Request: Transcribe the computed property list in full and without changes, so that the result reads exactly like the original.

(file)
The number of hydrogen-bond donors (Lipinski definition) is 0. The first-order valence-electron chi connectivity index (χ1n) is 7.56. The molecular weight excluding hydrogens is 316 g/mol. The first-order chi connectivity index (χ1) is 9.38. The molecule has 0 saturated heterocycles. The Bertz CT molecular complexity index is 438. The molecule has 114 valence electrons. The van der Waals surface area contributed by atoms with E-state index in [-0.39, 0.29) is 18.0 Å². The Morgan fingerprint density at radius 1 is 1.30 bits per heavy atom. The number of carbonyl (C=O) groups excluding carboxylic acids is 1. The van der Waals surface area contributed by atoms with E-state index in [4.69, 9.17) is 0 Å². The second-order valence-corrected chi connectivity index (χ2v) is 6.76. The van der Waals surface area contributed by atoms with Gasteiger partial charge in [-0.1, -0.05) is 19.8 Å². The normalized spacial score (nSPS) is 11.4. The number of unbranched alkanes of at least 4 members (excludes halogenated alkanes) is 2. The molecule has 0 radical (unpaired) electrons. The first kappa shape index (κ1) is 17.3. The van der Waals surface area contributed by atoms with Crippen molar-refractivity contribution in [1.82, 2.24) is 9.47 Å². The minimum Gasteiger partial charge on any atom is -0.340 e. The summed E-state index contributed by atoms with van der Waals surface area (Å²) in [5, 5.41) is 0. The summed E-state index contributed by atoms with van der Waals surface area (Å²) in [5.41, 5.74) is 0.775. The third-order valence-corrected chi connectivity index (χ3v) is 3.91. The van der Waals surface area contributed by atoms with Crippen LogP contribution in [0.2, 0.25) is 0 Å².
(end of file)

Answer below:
The number of hydrogen-bond donors (Lipinski definition) is 0. The first-order valence-electron chi connectivity index (χ1n) is 7.56. The molecular weight excluding hydrogens is 316 g/mol. The first-order chi connectivity index (χ1) is 9.38. The molecule has 0 saturated heterocycles. The Bertz CT molecular complexity index is 438. The molecule has 114 valence electrons. The van der Waals surface area contributed by atoms with E-state index in [-0.39, 0.29) is 18.0 Å². The Morgan fingerprint density at radius 1 is 1.30 bits per heavy atom. The number of carbonyl (C=O) groups excluding carboxylic acids is 1. The van der Waals surface area contributed by atoms with E-state index in [4.69, 9.17) is 0 Å². The second-order valence-corrected chi connectivity index (χ2v) is 6.76. The van der Waals surface area contributed by atoms with Gasteiger partial charge in [-0.1, -0.05) is 19.8 Å². The normalized spacial score (nSPS) is 11.4. The number of unbranched alkanes of at least 4 members (excludes halogenated alkanes) is 2. The molecule has 0 radical (unpaired) electrons. The first kappa shape index (κ1) is 17.3. The van der Waals surface area contributed by atoms with Crippen molar-refractivity contribution in [1.82, 2.24) is 9.47 Å². The minimum Gasteiger partial charge on any atom is -0.340 e. The summed E-state index contributed by atoms with van der Waals surface area (Å²) in [5, 5.41) is 0. The summed E-state index contributed by atoms with van der Waals surface area (Å²) in [5.41, 5.74) is 0.775. The third-order valence-corrected chi connectivity index (χ3v) is 3.91. The van der Waals surface area contributed by atoms with Crippen LogP contribution in [0.2, 0.25) is 0 Å².